The Indo-Myanmar border bridge at Moreh, Manipur (Photo: Reuters)
GEOGRAPHICALLY AND PSYCHOLOGICALLY distant from any other Indian region and connected to the rest of the country by the fragile 22km-wide Siliguri corridor, the Northeast has escaped mainstream consciousness. With over 220 ethnicities and a complex history of institutionalised isolation and exclusion, the most seasoned conflict and political analysts have found the region’s seven states difficult to decipher. Yet, one has seen not just opposition parties and lay observers but even members of European Parliament and United Nations “experts” who have never so much as stepped into India, let alone Manipur, comment on the violence there that took over 175 lives and internally displaced thousands.
Western commentators widely argued that the genesis of the conflict could be traced to the demand from the “dominant Hindu” Meitei community to be included in the Scheduled Tribes list, which according to them, somehow infringed on the rights extended to the “minority Christian Kuki” community under the Constitution. This narrative has since been proved erroneous. Tribal identities not just in India but across the colonised world were forged through the colonial lens in an effort to demarcate remote populations that were labelled pagan, savages or barbaric. The basis for such labelling was, of course, the Western lens of morality and modernity, both rooted in Christian foundations, through which British anthropologists studied these communities.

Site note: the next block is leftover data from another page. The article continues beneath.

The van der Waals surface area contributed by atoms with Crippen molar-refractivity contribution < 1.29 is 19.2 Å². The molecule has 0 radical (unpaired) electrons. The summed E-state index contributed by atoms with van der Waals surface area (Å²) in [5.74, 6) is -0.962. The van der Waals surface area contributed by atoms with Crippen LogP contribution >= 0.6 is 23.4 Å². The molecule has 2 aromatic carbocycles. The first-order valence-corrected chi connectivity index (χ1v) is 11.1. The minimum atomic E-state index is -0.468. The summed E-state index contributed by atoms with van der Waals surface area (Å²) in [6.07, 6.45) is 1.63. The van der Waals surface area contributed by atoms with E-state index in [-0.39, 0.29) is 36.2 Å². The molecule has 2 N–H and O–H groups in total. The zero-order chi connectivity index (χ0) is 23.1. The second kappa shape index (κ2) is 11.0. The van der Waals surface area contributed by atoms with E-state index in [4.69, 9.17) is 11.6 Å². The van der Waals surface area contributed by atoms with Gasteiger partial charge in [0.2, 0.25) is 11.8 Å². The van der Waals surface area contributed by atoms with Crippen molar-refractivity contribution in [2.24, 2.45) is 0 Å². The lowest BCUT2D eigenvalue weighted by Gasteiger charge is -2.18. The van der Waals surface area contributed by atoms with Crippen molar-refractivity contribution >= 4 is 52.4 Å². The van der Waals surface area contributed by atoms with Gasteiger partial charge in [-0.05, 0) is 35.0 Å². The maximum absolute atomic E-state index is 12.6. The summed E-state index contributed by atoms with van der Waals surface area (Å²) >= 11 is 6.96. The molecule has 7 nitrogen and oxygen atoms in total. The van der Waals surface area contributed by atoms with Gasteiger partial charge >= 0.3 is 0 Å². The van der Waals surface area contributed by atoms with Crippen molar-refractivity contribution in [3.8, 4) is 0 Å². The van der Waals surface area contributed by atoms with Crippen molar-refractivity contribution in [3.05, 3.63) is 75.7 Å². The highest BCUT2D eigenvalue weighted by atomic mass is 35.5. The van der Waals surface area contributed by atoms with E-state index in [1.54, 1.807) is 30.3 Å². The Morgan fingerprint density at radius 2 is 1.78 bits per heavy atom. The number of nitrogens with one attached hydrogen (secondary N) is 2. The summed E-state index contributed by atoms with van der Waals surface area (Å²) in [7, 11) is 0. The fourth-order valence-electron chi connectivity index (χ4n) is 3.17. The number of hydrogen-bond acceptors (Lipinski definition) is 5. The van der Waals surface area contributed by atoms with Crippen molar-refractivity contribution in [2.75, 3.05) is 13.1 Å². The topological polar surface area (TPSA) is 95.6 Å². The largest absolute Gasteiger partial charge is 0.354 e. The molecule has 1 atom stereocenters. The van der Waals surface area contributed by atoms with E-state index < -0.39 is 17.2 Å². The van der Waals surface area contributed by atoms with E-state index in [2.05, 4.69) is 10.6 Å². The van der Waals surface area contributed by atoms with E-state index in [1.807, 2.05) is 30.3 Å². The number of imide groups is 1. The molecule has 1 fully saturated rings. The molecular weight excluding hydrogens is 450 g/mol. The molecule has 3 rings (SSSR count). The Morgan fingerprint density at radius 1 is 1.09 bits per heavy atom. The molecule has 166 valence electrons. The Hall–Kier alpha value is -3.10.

It has never seemed to occur to the West that due to their historical involvement in this region and beyond (in neighbouring territories such as Myanmar), the responsibility of the conflict extends to them and not just to the communities involved. After all, the seeds of “otherness” were institutionalised under the British thanks to the mishandling of Northeastern affairs through administrative divisions like Inner Line Permits and Excluded Areas. These divisions in reality were created to limit tribes from interfering with British trade routes under the guise of presenting them as policies to protect the uniqueness of these communities. They not only ushered in uneven development but emotional distance between communities that historically lived alongside each other. Unfortunately, most of these policies continued post India’s independence resulting in old conflicts flaring up in new contexts.